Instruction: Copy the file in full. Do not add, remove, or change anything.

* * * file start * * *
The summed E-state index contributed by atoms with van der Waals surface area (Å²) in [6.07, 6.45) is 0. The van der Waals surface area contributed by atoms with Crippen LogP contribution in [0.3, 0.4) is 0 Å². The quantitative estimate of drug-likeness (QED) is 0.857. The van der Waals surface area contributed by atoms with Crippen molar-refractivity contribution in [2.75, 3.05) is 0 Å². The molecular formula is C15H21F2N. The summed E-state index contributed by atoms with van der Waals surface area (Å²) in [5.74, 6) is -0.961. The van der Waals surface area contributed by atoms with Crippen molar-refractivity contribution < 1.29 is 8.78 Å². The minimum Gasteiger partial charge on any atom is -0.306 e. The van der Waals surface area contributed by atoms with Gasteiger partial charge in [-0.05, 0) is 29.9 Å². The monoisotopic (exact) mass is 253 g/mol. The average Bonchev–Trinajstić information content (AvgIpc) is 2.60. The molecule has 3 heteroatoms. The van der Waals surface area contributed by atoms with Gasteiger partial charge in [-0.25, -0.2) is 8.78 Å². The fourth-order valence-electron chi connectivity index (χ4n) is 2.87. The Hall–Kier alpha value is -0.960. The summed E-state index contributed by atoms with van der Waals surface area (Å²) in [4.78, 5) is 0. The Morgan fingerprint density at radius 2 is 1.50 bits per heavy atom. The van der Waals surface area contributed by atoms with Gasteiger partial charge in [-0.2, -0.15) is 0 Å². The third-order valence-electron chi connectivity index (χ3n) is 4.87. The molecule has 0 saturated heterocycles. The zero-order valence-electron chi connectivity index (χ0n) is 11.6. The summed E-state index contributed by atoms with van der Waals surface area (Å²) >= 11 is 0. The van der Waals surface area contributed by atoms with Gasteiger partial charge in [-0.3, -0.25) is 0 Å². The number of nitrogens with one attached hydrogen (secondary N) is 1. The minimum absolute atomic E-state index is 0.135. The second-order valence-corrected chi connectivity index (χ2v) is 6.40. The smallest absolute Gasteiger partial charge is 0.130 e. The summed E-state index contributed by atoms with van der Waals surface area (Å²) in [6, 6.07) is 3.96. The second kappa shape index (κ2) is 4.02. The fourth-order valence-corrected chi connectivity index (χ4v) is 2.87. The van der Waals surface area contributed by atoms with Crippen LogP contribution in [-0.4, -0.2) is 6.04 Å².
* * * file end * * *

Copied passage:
The summed E-state index contributed by atoms with van der Waals surface area (Å²) in [6.07, 6.45) is 0. The van der Waals surface area contributed by atoms with Crippen LogP contribution in [0.3, 0.4) is 0 Å². The quantitative estimate of drug-likeness (QED) is 0.857. The van der Waals surface area contributed by atoms with Crippen molar-refractivity contribution in [2.75, 3.05) is 0 Å². The molecular formula is C15H21F2N. The summed E-state index contributed by atoms with van der Waals surface area (Å²) in [5.74, 6) is -0.961. The van der Waals surface area contributed by atoms with Crippen molar-refractivity contribution < 1.29 is 8.78 Å². The minimum Gasteiger partial charge on any atom is -0.306 e. The van der Waals surface area contributed by atoms with Gasteiger partial charge in [-0.05, 0) is 29.9 Å². The monoisotopic (exact) mass is 253 g/mol. The average Bonchev–Trinajstić information content (AvgIpc) is 2.60. The molecule has 3 heteroatoms. The van der Waals surface area contributed by atoms with Gasteiger partial charge in [-0.25, -0.2) is 8.78 Å². The fourth-order valence-electron chi connectivity index (χ4n) is 2.87. The Hall–Kier alpha value is -0.960. The summed E-state index contributed by atoms with van der Waals surface area (Å²) in [4.78, 5) is 0. The Morgan fingerprint density at radius 2 is 1.50 bits per heavy atom. The van der Waals surface area contributed by atoms with Gasteiger partial charge in [-0.2, -0.15) is 0 Å². The third-order valence-electron chi connectivity index (χ3n) is 4.87. The molecule has 0 saturated heterocycles. The zero-order valence-electron chi connectivity index (χ0n) is 11.6. The summed E-state index contributed by atoms with van der Waals surface area (Å²) >= 11 is 0. The van der Waals surface area contributed by atoms with Gasteiger partial charge in [-0.3, -0.25) is 0 Å². The number of nitrogens with one attached hydrogen (secondary N) is 1. The minimum absolute atomic E-state index is 0.135. The second-order valence-corrected chi connectivity index (χ2v) is 6.40. The smallest absolute Gasteiger partial charge is 0.130 e. The summed E-state index contributed by atoms with van der Waals surface area (Å²) in [6, 6.07) is 3.96. The second kappa shape index (κ2) is 4.02. The fourth-order valence-corrected chi connectivity index (χ4v) is 2.87. The van der Waals surface area contributed by atoms with Crippen LogP contribution in [-0.4, -0.2) is 6.04 Å².